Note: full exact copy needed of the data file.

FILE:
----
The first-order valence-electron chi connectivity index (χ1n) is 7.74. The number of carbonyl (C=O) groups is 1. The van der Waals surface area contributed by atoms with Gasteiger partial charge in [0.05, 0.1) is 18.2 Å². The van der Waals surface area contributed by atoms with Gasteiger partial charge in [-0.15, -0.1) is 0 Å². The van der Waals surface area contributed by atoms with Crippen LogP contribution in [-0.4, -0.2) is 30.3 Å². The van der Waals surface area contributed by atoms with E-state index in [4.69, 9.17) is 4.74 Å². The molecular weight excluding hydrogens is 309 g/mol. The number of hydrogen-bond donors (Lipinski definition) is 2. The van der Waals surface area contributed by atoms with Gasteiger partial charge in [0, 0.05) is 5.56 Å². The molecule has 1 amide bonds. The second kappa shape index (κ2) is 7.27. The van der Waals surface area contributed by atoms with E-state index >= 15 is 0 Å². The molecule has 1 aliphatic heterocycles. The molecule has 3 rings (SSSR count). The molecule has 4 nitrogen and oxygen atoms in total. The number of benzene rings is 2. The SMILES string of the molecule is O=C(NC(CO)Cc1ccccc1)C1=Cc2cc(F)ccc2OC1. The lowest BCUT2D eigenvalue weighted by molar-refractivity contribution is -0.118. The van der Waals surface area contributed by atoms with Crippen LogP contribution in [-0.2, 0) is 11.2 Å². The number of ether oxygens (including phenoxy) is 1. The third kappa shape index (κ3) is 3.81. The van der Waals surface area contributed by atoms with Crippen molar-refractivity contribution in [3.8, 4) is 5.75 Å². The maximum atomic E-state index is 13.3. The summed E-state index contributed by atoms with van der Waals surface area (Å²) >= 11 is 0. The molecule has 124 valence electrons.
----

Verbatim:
The first-order valence-electron chi connectivity index (χ1n) is 7.74. The number of carbonyl (C=O) groups is 1. The van der Waals surface area contributed by atoms with Gasteiger partial charge in [0.05, 0.1) is 18.2 Å². The van der Waals surface area contributed by atoms with Gasteiger partial charge in [-0.15, -0.1) is 0 Å². The van der Waals surface area contributed by atoms with Crippen LogP contribution in [-0.4, -0.2) is 30.3 Å². The van der Waals surface area contributed by atoms with E-state index in [4.69, 9.17) is 4.74 Å². The molecular weight excluding hydrogens is 309 g/mol. The number of hydrogen-bond donors (Lipinski definition) is 2. The van der Waals surface area contributed by atoms with Gasteiger partial charge in [0, 0.05) is 5.56 Å². The molecule has 1 amide bonds. The second kappa shape index (κ2) is 7.27. The van der Waals surface area contributed by atoms with E-state index >= 15 is 0 Å². The molecule has 1 aliphatic heterocycles. The molecule has 3 rings (SSSR count). The molecule has 4 nitrogen and oxygen atoms in total. The number of benzene rings is 2. The SMILES string of the molecule is O=C(NC(CO)Cc1ccccc1)C1=Cc2cc(F)ccc2OC1. The lowest BCUT2D eigenvalue weighted by molar-refractivity contribution is -0.118. The van der Waals surface area contributed by atoms with Crippen LogP contribution in [-0.2, 0) is 11.2 Å². The number of ether oxygens (including phenoxy) is 1. The third kappa shape index (κ3) is 3.81. The van der Waals surface area contributed by atoms with Crippen molar-refractivity contribution in [3.8, 4) is 5.75 Å². The maximum atomic E-state index is 13.3. The summed E-state index contributed by atoms with van der Waals surface area (Å²) >= 11 is 0. The molecule has 124 valence electrons.